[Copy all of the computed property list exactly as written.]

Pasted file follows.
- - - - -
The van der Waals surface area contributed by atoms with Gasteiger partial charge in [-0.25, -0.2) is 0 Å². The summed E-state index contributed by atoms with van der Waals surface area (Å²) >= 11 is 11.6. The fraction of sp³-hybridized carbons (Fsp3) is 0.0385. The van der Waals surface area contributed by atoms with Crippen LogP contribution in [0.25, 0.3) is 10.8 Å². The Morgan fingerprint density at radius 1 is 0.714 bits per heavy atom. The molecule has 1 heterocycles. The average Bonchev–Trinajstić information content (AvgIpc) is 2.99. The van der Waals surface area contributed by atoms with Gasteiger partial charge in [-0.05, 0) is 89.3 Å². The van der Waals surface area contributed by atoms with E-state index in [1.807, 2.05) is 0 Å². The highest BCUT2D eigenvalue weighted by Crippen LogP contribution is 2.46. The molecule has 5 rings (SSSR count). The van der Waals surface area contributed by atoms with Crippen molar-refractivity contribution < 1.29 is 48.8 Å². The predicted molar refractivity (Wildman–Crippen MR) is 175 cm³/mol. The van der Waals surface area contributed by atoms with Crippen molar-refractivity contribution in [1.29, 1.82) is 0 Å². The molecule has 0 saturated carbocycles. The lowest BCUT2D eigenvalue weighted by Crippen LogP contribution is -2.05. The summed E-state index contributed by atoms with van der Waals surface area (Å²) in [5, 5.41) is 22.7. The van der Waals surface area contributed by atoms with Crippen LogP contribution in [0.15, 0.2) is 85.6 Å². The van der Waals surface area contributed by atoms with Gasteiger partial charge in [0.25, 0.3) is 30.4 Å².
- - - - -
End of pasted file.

The van der Waals surface area contributed by atoms with Gasteiger partial charge in [-0.25, -0.2) is 0 Å². The summed E-state index contributed by atoms with van der Waals surface area (Å²) >= 11 is 11.6. The fraction of sp³-hybridized carbons (Fsp3) is 0.0385. The van der Waals surface area contributed by atoms with Crippen LogP contribution in [0.25, 0.3) is 10.8 Å². The Morgan fingerprint density at radius 1 is 0.714 bits per heavy atom. The molecule has 1 heterocycles. The average Bonchev–Trinajstić information content (AvgIpc) is 2.99. The van der Waals surface area contributed by atoms with Gasteiger partial charge in [-0.05, 0) is 89.3 Å². The van der Waals surface area contributed by atoms with E-state index in [1.807, 2.05) is 0 Å². The highest BCUT2D eigenvalue weighted by Crippen LogP contribution is 2.46. The molecule has 5 rings (SSSR count). The van der Waals surface area contributed by atoms with Crippen molar-refractivity contribution < 1.29 is 48.8 Å². The predicted molar refractivity (Wildman–Crippen MR) is 175 cm³/mol. The van der Waals surface area contributed by atoms with Crippen molar-refractivity contribution in [1.29, 1.82) is 0 Å². The molecule has 0 saturated carbocycles. The lowest BCUT2D eigenvalue weighted by Crippen LogP contribution is -2.05. The summed E-state index contributed by atoms with van der Waals surface area (Å²) in [5, 5.41) is 22.7. The van der Waals surface area contributed by atoms with Crippen LogP contribution in [0.15, 0.2) is 85.6 Å². The van der Waals surface area contributed by atoms with Gasteiger partial charge in [0.25, 0.3) is 30.4 Å².